Sept. 21. Thursday. Cool weather. (T.S.R. 46. 2 P.M. 77. S.S. 71.) Sept. 22. Friday. Today Luther picked from our vines a bunch of grapes weighing two pounds. He noticed it was very large, and thoughtfully laid it by itself and brought it to me as a choice bunch. I praised his good judgment and though fulness, for I think he showed more than most boys of his age would have done. (T.S.R. 46. 2 P.M. 83. S.S. 72.) Sept. 23. Saturday. Mrs. Gorham called this afternoon. It is very difficult to converse with her, she is so deaf. (T.S.R. 50. 2 P.M. 76. S.S. 67.) Sept. 24. Sabbath. We have attended meeting today and Mr. Guernsey preached one of his best sermons. Dr. thinks he has not heard a better sermon in Cal. His text was "The law of the Lord is perfect, converting the soul. "After the meeting, he came home with us and dined. He is a very pleasant old man, and we enjoyed his visit much. He was greatly interested in looking at the children's Journals, and said he had lived in seven different states of the Union, but had never heard of children's keeping Journals until now. After he left, the wind rose high and blew in strong gusts, and about sunset it rained quite a shower. Dr. was called to go and see Father, who was quite sick, and he got quite wet coming home. (T.S.R. 46. 2 P.M. 82. S.S. 57.) Sept. 25. Monday. (T.S.R. 45. 2 P.M. 73. S.S. 66.) Sept. 26. Tuesday. (T.S.R. 46. 2 P.M. 73. S.S. 65.) Sept. 27. Wednesday. (T.S.R. 45. 2 P.M. 74. S.S. 70.) Sept. 28. Thursday. This morning, Dr. with Luther, Ada and Howard, Grandpa also started for the Stockton Fair. I could not go for Ida and Horace Mann both have sore throats, and I think Ida is threatened with a severe attack. She seems quite sick, and I think we must be careful to administer the proper remedies. Mrs. Rogers and Mrs. Smith were here to dinner. Mrs. Smith (David's wife) has just arrived from Fort Ruby across the plains with two children. His discharge will not be granted before December. She drove the ox team a part of the way herself. She is an English woman, and was a widow when he married her. (T.S.R. 45. 2 P.M. 82. S.S. 75.) Sept. 29. Friday. Dr. and the little ones have returned safely from Stockton Fair. They report not much of interest to be seen there Horace Mann is better but Ida is still quite sick and her lips and gums are getting sore. (T.S.R. 48. 2 P.M. 91. S.S. 80.) Sept. 30. Saturday. This morning I made preparations to receive those who would come to number the new S.S. books which Mr. Wallace bought for our library in San Francisco This afternoon, Susie alone came, and she and I have numbered and marked them all. Mrs. Gorham called in before we finished. (T.S.R. 51. 2 P.M. 74. S.S. 64.) Oct. 1. Sabbath. The day has been cool and quite cloudy this afternoon. We attended S. school this morning. This afternoon we have read three of the new S.S. books. They are very good ones. Mr. Wallace's selections seem to have been excellent. (T.S.R. 48. 2 P.M. 73. S.S. 63.) Oct. 2. Monday. The weather today has been cloudy, and we had a slight shower this morning. (T.S.R. 55. 2 P.M. 75. S.S. 65.) Oct. 3. Tuesday. (T.S.R. 49. 2 P.M. 75. S.S. 72.) Oct. 4. Wednesday. School commenced today with Mr. Cranmer as teacher. Mr. Holden took tea with us. This eve Dr. and I have been to an apple bee at Susie's. A dozen or more people were there and three paring machines were kept running and it was estimated that 400 or more pounds of apples were cut for drying. Susie had provided an excellent supper, and George had his pitchers of cider to treat with, but cider pressed out that day could hardly be called cider. However, we Good Templars preferred not to partake of the same, and left it untasted. George is making it from rotten apples for vinegar. (T.S.R. 53. 2 P.M. 86. S.S. 81.) Oct. 5. Thursday. (T.S.R. 56. 2 P.M. 89. S.S. 84.) Oct. 6. Friday. Weather very warm. I have had a quilting today. The first since I was married. We have been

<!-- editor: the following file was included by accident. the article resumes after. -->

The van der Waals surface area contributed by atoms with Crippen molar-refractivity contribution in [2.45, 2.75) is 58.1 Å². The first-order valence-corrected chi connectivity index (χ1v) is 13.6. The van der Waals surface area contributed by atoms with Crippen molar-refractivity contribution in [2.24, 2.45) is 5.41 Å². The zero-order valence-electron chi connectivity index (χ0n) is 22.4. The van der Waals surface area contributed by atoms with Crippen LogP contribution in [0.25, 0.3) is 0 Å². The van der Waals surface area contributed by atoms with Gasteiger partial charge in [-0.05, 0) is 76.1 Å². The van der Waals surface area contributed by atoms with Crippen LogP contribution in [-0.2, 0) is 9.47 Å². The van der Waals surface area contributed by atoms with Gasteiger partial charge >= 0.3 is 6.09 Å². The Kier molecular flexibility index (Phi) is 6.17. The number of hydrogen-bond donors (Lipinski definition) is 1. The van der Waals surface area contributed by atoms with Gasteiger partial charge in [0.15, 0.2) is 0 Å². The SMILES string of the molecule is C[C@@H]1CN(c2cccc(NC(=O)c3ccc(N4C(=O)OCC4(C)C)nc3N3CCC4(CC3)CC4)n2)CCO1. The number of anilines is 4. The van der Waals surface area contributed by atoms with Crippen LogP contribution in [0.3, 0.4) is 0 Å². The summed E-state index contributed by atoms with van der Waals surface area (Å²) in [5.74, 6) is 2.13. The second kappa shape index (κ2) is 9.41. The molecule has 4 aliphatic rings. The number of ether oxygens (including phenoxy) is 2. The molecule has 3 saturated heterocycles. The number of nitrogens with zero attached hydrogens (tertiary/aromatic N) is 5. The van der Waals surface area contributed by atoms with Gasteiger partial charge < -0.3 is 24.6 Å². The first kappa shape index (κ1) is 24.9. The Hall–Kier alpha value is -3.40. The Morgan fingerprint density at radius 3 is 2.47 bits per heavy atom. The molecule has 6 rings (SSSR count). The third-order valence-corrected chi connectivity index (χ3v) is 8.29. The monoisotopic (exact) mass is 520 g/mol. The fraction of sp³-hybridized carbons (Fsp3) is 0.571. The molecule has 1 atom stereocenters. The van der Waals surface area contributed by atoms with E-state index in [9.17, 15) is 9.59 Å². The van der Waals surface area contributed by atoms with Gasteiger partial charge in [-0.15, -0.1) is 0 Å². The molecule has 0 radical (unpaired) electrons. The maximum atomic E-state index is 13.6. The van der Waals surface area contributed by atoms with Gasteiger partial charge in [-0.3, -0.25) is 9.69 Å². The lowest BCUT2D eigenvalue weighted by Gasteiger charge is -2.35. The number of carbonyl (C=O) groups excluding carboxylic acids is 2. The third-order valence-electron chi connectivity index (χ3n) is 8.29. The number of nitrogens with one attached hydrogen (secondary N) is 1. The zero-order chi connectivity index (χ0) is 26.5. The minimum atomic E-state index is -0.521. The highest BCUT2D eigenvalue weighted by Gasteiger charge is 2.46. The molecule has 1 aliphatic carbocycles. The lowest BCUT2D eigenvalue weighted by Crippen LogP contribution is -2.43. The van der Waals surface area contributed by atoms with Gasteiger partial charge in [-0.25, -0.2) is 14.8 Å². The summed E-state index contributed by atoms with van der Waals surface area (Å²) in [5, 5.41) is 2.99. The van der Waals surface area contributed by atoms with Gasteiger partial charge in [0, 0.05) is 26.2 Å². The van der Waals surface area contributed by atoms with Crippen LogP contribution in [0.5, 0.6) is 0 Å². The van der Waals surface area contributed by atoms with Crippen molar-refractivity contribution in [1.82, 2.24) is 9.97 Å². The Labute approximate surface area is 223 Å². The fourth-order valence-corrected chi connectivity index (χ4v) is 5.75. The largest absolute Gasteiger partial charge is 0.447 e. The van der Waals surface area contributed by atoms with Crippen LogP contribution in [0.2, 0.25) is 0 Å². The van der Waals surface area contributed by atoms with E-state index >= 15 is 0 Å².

Original diary dimensions: 23 x 35 cm.
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Delia Locke, diaries, women, diarist, California, Locke-Hammond Family Papers, Lockeford, CA, Dean Jewett Locke, rural life, rural California, 19th Century, church, temperance organizations, Mokelumne River Ladies' Sewing Circle, temperature recordings, journal